Combate de Flores, means war of the flowers, it is held each year in Ajijic, Lake Chapala Mexico. It is actually the opposite of war. It is a mating ritual, about love. It started when Mexicans all over the country got rid of their guns after the War. It was the exchange of guns for flowers.
Plazas in towns of all sizes started a tradition of using flowers as a way for young men to express their interest in young women of their choosing. The women could accept that attention or not.
The man on the left in the above photo, the fourth cowboy hat back, is sound asleep. Quite a talent with so much noise and activity. He had a long nap. I checked on him throughout the evening. Wish I could sleep like that in the noise of Mexico.
But back to the ritual war of the flowers. The band played a traditional song called “Papaqui” while the boys walked in one direction around the plaza and the girls walked in the opposite direction.
The parade is always led by the Queen and princess of the fiestas for the year and everyone throws “Santa Maria Flowers” and confetti on each other, also known as “Papaqui”. Along the sidelines the older Mexican women give out these Santa Maria flowers plus eggs filled with confetti and little sacks of confetti so everyone has enough to throw.
Several things happen during the parade. The boy hands the girl he likes a flower in one round. When they meet again, in the second round, the boy asks her for the flower back. At that point she has a choice. She can give it back to him if she likes him or, if she doesn’t like him, she can say, “What flower? I didn’t get a flower.”
During this time, more confusion is added by everyone throwing confetti or just directly breaking the confetti filled eggs on the heads of people around them. I got an egg on my head. The confetti is difficult to get off. I had it around on my floors for days. Sweeping wouldn’t get it all off.
Five barrios in Ajijic were represented in the plaza. They gave out the flowers, punch, eggs and confetti. I doubt if anyone at the plaza that night got away without confetti all over them. Great fun, especially if you are the one throwing the confetti rather than the receiver of it.
These barrios have been areas of Ajijic from the beginning of the town.
The Barrio San Gaspar didn’t have many representatives but they had lots of flowers, eggs and bags of confetti to give away.
Barrio Guadalupe had the most representatives at their stand. It was from the six corners area of town.
The stand above had all the necessary equipment for the war of the flowers plus Guayaba (guava) juice. It was delicious. Other stands also had pomegranate juice with tequila in it, just for the adults. That was also delicious. I had two of those glasses.
There were many gifts left over from the Children’s games the night before so they were given to various people in the crowd. The announcer might call, “This gift goes to the woman wearing a yellow dress” or ” to the girl with a red flower in her hair.”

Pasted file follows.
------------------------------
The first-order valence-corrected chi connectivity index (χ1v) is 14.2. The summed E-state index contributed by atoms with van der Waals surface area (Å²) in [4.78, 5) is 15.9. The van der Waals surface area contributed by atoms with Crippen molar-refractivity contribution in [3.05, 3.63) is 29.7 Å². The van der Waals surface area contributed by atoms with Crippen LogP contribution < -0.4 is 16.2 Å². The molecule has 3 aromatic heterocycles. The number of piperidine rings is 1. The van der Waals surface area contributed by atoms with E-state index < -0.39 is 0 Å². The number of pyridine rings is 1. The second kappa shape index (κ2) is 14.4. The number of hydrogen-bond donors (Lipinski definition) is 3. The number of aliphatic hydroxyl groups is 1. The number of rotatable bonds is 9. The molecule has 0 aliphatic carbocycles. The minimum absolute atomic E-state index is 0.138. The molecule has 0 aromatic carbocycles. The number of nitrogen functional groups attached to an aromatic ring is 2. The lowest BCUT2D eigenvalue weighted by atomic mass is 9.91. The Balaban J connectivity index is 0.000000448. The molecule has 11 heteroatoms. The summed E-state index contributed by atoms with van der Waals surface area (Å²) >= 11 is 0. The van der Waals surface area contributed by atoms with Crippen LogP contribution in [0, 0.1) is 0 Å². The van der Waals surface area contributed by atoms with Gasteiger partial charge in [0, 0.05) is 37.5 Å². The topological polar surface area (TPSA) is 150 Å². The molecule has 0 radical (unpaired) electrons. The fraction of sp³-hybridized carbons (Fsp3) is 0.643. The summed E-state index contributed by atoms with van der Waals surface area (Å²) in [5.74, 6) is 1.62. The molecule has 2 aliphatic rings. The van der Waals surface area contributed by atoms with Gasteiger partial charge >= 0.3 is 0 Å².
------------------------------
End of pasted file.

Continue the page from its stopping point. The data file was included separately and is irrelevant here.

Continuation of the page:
Some of the gifts were nice. Some weren’t. The girl in the above photo was so excited when the announcer said, “This gift goes to the girl who is wearing black.” She almost flew to the announcer. Her gift? A broom. Maybe the joke was that if she was wearing black, like a witch, she could use a broomstick. The girl was a good sport about it. She laughed all the way back into the crowd.
The band played traditional Mexican songs. The yellow flowers woven into the bandstand were the kind given out to the boys. I was told that at one time there were many fields of them in Ajijic. Not enough open land now. All houses. But around Colima there are many fields of them.
Many women at this fiesta wore their beautiful rebozos (shawls). This one was hand embroidered. Too bad she missed the Rebozo parade. She might have won. Hopefully, not a broom.
The plaza is filled with blooming flowers and trees. The rains make everything green and fresh. The tree above where the man and his children were sitting was aglow with yellow flowers.
I took the photo of the pig because it was such a surprise to see it as someone’s pet on a leash instead of the usual dog. It must have been a girl because of the pink bow. You never know what you will see in Mexico.
Above, the parade was just about ready to start.
These last photos were taken at night. As the parade started people were throwing confetti everywhere. The band played and I bet that man with the cowboy hat still slept.
Many years ago, when girls were not allowed to communicate with boys and were closely watched, this was a once a year opportunity for the boys to express their interest in certain girls without the girl’s relatives scaring them away.
These days it is mostly a fun event for everyone, in love or not.
Many of the young boys and girls do not know these traditional events. That is why the owners of Access Lake Chapala donate their time and money to revive them for future generations.
I wonder if any of the boys here were successful in winning the hearts of girls they liked. Before the parade started, I saw a couple of boys with flowers in their hands, looking very excited and anxious.
Another Independence Day event comes to a close. The last one of this year.
Next will be the Day of the Dead. It is never long between celebrations in Mexico. Now it is time for me to take a nap. Where’s my cowboy hat?